SummaryRead the full fact sheet
- OSFED stands for ‘other specified feeding or eating disorder’.
- People with OSFED have symptoms that are similar to one or more eating disorders, but may not meet all the criteria for these conditions.
- 'Other' eating disorders include anorexia nervosa, bulimia nervosa and binge eating disorder.
- OSFED is not a lifestyle choice – it is a complex and serious mental health condition.
- OSFED is one of the most common eating disorders in Australia.
- Recognising the warning signs of OSFED early and seeking help is the quickest way to start the journey to recovery.
What is OSFED?
OSFED stands for ‘other specified feeding or eating disorder’. People with OSFED have symptoms that are similar to, but not exactly the same as, those for other . OSFED was previously referred to as ‘eating disorders not otherwise specified’ (EDNOS).
OSFED is more frequently diagnosed than other eating disorders. It is a complex and serious mental health condition, not a lifestyle choice.
Diagnosis of OSFED
Eating disorders cover a spectrum of conditions and people with OSFED do not fit neatly into a specific group. If you are concerned you may be experiencing an eating disorder, you should visit your GP (doctor) as soon as possible.
A GP who has experience with eating disorders is a good first point of contact. Other healthcare professionals can recognise eating disorders, but may not be able to give you a physical check-up.
There are different diagnoses that can be made within OSFED. These include:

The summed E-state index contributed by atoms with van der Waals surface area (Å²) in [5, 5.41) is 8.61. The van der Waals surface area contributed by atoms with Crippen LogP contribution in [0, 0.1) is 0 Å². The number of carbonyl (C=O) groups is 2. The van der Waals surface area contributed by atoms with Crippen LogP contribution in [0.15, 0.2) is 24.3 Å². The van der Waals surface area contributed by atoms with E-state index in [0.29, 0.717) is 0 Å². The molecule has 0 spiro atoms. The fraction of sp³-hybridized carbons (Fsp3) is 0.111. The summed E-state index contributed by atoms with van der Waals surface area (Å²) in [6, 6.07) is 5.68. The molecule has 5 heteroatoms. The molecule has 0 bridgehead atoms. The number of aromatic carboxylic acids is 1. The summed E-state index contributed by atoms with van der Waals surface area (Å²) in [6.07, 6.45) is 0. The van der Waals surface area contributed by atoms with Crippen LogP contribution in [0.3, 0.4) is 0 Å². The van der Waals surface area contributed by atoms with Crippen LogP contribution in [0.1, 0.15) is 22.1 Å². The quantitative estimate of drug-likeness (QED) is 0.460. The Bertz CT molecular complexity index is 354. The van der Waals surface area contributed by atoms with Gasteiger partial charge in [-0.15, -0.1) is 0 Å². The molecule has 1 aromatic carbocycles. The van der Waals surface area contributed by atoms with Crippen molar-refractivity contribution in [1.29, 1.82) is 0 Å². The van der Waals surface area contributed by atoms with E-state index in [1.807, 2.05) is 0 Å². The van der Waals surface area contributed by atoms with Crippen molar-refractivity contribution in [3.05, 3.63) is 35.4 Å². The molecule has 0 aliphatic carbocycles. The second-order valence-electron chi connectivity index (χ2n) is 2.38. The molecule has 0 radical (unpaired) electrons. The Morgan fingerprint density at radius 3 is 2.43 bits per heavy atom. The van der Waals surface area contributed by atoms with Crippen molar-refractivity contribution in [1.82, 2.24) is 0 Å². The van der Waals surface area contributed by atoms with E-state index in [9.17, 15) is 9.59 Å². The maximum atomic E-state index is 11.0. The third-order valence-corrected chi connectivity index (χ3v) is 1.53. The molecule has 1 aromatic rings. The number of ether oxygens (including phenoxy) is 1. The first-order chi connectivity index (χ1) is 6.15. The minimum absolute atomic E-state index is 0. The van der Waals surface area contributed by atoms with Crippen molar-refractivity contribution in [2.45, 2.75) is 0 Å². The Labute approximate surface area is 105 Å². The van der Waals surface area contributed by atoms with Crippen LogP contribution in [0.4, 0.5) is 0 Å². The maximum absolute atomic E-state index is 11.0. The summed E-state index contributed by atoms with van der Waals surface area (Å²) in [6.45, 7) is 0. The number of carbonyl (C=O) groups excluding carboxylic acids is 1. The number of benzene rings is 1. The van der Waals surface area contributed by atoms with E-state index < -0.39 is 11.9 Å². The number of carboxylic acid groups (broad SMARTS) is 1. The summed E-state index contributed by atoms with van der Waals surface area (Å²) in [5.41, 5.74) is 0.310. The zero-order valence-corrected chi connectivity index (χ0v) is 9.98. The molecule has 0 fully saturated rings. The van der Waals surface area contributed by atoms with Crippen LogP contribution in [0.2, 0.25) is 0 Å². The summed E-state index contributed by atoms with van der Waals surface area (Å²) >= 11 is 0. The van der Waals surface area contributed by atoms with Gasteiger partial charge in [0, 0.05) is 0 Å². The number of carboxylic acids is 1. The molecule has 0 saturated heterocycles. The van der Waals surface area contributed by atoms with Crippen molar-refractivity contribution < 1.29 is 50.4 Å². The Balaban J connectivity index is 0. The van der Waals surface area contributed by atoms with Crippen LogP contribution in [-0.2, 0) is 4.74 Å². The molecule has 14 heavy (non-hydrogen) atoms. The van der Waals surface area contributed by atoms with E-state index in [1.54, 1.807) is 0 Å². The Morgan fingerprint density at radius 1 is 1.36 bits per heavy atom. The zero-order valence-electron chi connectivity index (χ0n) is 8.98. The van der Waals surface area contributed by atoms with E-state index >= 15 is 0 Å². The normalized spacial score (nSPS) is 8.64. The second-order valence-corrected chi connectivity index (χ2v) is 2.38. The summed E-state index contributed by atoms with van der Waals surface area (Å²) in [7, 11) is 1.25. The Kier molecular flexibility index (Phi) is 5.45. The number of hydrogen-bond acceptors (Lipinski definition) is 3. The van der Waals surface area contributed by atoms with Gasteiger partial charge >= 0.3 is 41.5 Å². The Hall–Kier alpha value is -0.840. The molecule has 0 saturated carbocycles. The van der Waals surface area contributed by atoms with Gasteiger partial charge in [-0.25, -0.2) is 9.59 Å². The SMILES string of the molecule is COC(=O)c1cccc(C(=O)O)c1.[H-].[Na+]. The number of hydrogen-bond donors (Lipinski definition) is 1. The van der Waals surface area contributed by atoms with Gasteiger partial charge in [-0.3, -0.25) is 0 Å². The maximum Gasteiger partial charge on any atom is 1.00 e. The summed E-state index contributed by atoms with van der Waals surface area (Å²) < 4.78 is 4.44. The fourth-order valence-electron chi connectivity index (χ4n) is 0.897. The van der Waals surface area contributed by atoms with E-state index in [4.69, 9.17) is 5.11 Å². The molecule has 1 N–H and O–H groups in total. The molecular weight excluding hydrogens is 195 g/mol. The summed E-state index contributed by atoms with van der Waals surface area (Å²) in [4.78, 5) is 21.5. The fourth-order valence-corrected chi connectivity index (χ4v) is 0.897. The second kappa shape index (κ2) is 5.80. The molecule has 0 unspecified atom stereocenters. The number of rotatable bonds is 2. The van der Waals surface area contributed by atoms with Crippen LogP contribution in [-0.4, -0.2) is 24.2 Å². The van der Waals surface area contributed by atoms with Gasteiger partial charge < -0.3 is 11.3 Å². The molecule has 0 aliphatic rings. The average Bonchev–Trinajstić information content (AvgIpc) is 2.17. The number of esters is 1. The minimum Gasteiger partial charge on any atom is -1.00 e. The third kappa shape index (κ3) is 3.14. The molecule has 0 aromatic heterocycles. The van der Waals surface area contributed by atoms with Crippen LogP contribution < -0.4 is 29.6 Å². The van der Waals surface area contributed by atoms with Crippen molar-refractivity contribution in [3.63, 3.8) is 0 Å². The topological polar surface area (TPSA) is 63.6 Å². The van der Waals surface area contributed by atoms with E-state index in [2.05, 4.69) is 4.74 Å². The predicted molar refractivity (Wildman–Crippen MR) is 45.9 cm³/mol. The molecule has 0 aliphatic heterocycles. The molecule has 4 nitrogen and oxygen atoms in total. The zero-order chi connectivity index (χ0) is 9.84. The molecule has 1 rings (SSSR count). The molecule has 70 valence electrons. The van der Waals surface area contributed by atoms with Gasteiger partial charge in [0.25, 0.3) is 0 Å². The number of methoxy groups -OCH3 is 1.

- Atypical anorexia nervosa: All of the criteria are met for except that despite significant weight loss, the individual’s weight is within or above the normal range. A person with atypical anorexia nervosa can experience many of the same physiological complications as someone with anorexia nervosa.
- Bulimia nervosa of low frequency and/or limited duration: All of the criteria for are met, except that binge eating and compensatory behaviours occur, on average, less than once a week and/or for less than 3 months.
- Binge eating disorder of low frequency and/or limited duration: All of the criteria for are met, except that the binge eating occurs, on average, less than once a week and/or for less than 3 months.
- Purging disorder: Recurrent purging behaviour to influence weight or shape (such as self-induced vomiting, misuse of laxatives, diuretics, or other medications) in the absence of binge eating.
- Night eating syndrome: Recurrent episodes of night eating as manifested by eating after awakening from sleep or by excessive food consumption after the evening meal. There is awareness and recall of the eating and the eating causes significant distress to the individual.
To diagnose an eating disorder, a GP will need to do a full physical check-up, carry out and ask questions to find out what symptoms you are experiencing. Your GP will need to make sure that any changes in body weight are not caused by another undiagnosed health condition.
Symptoms of OSFED
People with OSFED may have many of the symptoms of anorexia nervosa, bulimia nervosa or binge eating disorder but do not meet the full criteria to be diagnosed with these conditions. People experiencing OSFED are likely to be engaging in disordered eating, are experiencing body dissatisfaction or overvaluation of weight and shape, and may fear gaining weight.
Physical symptoms of OSFED
Physical signs and symptoms of OSFED include:
- fluctuating body weight, or significant loss or gain of body weight
- absence of periods or change in for women